Ancho Chili Pepper, ground (also known as Poblano)
The Ancho Chili Pepper (poblano, Capsicum annuum) is a mild chili pepper originating in the state of Puebla, Mexico. Dried, it is called ancho or chile ancho, from the Mexican Spanish name ancho ("wide") or chile ancho ("wide chile"). Stuffed fresh and roasted it is popular in chile rellenos poblanos.
While poblanos tend to have a mild flavor, occasionally and unpredictably they can have significant heat. Different peppers from the same plant have been reported to vary substantially in heat intensity. The ripened red poblano is significantly hotter and more flavorful than the less ripe, green poblano.
A closely related variety is the mulato, which is darker in color, sweeter in flavor, and softer in texture.
Use and preparation methods include: dried, coated in whipped egg (capeado) and fried, stuffed, or in mole sauces. It is particularly popular during the Mexican independence festivities as part of a dish called chiles en nogada, which incorporates green, white, and red ingredients corresponding to the colors of the Mexican flag. This may be considered one of Mexico's most symbolic dishes by its nationals. It is also usually used in the widely found dish chile relleno. Poblanos are popular in the United States and can be found in grocery stores in the states bordering Mexico and in urban areas.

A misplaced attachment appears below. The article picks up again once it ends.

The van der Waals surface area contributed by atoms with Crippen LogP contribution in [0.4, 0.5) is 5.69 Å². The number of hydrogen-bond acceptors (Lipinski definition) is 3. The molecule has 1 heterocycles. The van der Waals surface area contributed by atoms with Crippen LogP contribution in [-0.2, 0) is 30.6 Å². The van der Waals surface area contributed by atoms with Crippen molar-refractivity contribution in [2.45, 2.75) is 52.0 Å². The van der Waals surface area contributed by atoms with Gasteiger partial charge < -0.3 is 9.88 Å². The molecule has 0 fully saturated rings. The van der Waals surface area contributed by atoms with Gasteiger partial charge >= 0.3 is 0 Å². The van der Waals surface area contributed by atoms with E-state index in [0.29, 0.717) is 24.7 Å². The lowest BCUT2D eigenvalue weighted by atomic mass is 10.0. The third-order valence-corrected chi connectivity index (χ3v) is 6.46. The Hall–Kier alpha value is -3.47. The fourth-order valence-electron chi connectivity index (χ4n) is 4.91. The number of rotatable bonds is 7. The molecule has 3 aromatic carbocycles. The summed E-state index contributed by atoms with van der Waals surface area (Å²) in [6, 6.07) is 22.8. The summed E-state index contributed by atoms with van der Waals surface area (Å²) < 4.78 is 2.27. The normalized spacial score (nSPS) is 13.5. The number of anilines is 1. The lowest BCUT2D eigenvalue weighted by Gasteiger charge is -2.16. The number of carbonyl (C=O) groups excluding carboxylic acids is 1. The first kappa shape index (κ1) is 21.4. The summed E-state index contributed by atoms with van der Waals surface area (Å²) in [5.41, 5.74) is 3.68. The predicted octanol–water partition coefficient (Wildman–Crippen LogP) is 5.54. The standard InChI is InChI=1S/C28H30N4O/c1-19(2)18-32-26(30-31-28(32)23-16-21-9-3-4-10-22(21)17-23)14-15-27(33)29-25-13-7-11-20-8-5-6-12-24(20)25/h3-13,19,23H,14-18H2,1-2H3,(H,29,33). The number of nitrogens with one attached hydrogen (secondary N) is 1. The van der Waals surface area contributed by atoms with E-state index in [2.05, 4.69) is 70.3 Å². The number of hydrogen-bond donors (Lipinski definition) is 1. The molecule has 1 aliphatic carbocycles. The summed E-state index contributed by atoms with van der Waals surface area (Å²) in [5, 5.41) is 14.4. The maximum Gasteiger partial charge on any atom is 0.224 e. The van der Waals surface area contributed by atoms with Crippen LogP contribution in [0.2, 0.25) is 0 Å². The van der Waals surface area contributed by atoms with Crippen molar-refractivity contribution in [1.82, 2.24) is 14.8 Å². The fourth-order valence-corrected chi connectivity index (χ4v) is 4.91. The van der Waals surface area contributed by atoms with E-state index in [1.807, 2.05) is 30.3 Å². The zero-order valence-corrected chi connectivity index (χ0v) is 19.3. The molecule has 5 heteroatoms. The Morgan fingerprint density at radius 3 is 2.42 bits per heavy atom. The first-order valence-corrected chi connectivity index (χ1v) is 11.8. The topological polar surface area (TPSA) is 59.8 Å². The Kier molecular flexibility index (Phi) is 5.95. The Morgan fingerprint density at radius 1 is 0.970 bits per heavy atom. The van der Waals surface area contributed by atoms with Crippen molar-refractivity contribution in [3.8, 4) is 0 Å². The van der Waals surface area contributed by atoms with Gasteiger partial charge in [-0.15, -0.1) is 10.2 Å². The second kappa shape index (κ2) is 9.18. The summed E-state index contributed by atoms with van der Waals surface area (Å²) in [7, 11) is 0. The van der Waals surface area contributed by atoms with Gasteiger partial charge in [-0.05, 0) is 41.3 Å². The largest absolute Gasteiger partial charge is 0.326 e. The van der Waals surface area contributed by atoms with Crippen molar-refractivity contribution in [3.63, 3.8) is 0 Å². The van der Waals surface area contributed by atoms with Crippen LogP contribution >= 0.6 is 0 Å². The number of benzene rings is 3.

After being roasted and peeled (which improves the texture by removing the waxy skin), poblano peppers are preserved by either canning or freezing. Storing them in airtight containers keeps them for several months. When dried, the poblano becomes a broad, flat, heart-shaped pod; from this form, it is often ground into a powder used as flavoring in various dishes.
"Poblano" is also the word for an inhabitant of Puebla, and mole poblano refers to the spicy chocolate chili sauce originating in Puebla.